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VINTAGRAPH • WPA • WWII • UNFAIR TO BABIES, 1936

Home Lodge: 1863

Home Lodge: 1863

June 1863. "Washington, D.C. Sanitary Commission workers at the entrance of the Home Lodge for Invalid Soldiers." From photographs of the U.S. Sanitary and Christian Commissions. Wet plate glass negative. View full size.

 

Small World

I don't know what it is, but this picture seems to illustrate just how small in stature men were in the 1860s compared to today. Maybe it's the pavers or the picket fence? My first impression was that they all are well under 6 feet in height. Even the building looks tiny.

Doing good work

The Sanitary Commission did tremendous work for wounded Union troops at a time when the surgical response to a wound was "hack it off". Raising their own funds, they operated hospitals and nursing homes, and did work similar to today's Red Cross and USO. Staffed by many Unitarians and Universalists, the Christian Commission often tried to push them aside. Without the work of these good people many wounded would have died.

The Reverend Thomas Starr King, Universalist minister of the First Unitarian Church in San Francisco, stumped the California gold fields and camps raising large amounts of money for the Sanitary Commission. He died young in 1864 and was held in such respect by California that his statue is one of two representing California in Statuary Hall in the National Capitol (the other is Father Junipero Serra).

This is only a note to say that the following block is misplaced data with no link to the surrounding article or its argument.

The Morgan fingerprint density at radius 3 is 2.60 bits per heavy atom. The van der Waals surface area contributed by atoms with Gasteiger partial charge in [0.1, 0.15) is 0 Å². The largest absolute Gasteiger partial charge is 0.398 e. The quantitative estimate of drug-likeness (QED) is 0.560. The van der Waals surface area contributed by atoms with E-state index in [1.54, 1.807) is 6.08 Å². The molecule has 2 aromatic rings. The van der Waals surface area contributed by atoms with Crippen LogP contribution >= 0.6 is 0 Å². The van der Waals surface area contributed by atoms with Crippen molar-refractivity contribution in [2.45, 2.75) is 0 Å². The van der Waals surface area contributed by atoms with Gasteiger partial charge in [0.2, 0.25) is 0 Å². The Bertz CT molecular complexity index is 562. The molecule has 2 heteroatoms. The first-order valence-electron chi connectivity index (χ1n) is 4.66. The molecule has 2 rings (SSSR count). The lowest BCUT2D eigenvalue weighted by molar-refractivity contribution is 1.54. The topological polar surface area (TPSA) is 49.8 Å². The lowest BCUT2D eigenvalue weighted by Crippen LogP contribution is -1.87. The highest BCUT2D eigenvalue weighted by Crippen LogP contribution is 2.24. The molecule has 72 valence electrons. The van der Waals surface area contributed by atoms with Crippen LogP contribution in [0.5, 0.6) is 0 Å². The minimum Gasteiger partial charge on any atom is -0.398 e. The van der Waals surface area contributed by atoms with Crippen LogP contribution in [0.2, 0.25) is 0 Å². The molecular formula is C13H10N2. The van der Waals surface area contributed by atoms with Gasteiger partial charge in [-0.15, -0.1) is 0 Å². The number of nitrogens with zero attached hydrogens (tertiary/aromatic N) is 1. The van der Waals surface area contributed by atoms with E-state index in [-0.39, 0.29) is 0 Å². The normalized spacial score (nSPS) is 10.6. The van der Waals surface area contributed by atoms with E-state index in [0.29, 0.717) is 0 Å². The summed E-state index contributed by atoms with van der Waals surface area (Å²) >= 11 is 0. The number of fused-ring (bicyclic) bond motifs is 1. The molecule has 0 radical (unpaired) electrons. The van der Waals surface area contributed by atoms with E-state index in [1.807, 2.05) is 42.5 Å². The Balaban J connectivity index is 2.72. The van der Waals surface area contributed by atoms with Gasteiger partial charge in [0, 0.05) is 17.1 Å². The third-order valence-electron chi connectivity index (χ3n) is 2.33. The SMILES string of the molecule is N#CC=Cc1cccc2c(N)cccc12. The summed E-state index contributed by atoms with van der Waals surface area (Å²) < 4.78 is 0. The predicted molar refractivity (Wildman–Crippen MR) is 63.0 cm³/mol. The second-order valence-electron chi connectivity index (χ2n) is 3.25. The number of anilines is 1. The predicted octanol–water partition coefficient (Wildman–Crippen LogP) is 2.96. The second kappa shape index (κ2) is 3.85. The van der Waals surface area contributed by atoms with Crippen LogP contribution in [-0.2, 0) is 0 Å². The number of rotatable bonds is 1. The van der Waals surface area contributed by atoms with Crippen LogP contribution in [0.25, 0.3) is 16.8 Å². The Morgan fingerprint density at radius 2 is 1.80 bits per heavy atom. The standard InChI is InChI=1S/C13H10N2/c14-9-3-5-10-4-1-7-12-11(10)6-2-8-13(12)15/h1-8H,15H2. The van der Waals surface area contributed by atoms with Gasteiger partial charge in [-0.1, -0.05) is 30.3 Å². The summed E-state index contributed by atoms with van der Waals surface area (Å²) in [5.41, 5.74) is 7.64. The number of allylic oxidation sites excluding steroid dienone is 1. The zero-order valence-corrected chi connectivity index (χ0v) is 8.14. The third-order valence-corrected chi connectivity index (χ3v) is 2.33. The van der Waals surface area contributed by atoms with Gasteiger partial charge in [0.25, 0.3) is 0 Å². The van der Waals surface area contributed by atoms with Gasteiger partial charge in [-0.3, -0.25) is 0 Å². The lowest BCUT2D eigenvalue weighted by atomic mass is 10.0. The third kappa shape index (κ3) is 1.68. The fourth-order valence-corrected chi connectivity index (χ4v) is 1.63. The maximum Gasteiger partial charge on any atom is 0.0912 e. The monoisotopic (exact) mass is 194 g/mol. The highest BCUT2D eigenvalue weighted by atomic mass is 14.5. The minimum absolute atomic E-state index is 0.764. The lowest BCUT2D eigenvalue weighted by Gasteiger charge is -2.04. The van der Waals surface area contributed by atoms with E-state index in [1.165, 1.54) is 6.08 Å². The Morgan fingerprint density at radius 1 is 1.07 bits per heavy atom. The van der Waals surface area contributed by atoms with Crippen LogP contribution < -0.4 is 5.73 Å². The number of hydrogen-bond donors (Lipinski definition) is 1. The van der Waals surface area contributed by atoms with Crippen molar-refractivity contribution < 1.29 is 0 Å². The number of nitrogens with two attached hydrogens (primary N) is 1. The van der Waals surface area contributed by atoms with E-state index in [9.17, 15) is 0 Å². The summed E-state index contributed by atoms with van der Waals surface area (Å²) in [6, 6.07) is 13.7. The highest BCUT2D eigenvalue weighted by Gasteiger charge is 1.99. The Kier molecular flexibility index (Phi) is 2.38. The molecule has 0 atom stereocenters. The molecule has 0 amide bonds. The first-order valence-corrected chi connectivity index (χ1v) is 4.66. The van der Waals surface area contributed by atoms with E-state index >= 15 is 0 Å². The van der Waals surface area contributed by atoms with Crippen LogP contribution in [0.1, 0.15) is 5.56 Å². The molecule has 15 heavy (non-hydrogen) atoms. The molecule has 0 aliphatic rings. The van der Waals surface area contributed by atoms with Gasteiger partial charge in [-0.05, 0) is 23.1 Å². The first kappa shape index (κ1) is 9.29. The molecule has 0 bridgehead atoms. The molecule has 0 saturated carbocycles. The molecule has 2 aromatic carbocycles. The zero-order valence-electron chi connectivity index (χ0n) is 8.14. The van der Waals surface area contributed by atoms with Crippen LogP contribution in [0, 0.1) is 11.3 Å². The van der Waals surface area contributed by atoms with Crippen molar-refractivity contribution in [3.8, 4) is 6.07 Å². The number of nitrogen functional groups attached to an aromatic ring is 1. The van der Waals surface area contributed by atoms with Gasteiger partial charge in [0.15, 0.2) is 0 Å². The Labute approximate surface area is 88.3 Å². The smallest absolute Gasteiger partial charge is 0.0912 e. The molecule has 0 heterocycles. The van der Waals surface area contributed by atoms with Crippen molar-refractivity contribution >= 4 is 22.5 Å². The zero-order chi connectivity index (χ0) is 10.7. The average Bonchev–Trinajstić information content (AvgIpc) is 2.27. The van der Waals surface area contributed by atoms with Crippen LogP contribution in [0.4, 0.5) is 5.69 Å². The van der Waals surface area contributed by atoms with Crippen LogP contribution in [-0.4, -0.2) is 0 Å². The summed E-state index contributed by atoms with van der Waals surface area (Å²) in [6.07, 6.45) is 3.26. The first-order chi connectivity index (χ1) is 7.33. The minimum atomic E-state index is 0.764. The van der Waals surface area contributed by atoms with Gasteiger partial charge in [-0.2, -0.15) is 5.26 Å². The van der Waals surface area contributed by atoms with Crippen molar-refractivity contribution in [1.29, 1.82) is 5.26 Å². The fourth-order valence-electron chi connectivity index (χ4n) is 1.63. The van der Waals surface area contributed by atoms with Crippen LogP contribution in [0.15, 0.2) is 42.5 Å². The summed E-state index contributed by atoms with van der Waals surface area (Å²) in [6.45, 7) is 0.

Boardwalk

The backdrop/building could be one of those plywood "sets" with holes for your face at amusement parks and the boardwalk; The Deadwood Saloon, the Circus, the Sanitary Commission.

Maybe...

They just need validation.

Grammar Cops Take Note

Evidence that the use of non-ironic quotes for emphasis is not a new phenomenon.

FYI

The full address was 374 North Capitol Street.

Get me rewrite

It looks to me as if the banner should proclaim, "The Unsanitary home of the Sanitary Commission."

Old Soldiers..

... never die. They just fade away.

 
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Shorpy.com | History in HD is a vintage photo blog featuring thousands of high-definition images from the 1850s to 1950s. The site is named after Shorpy Higginbotham, a teenage coal miner who lived 100 years ago.

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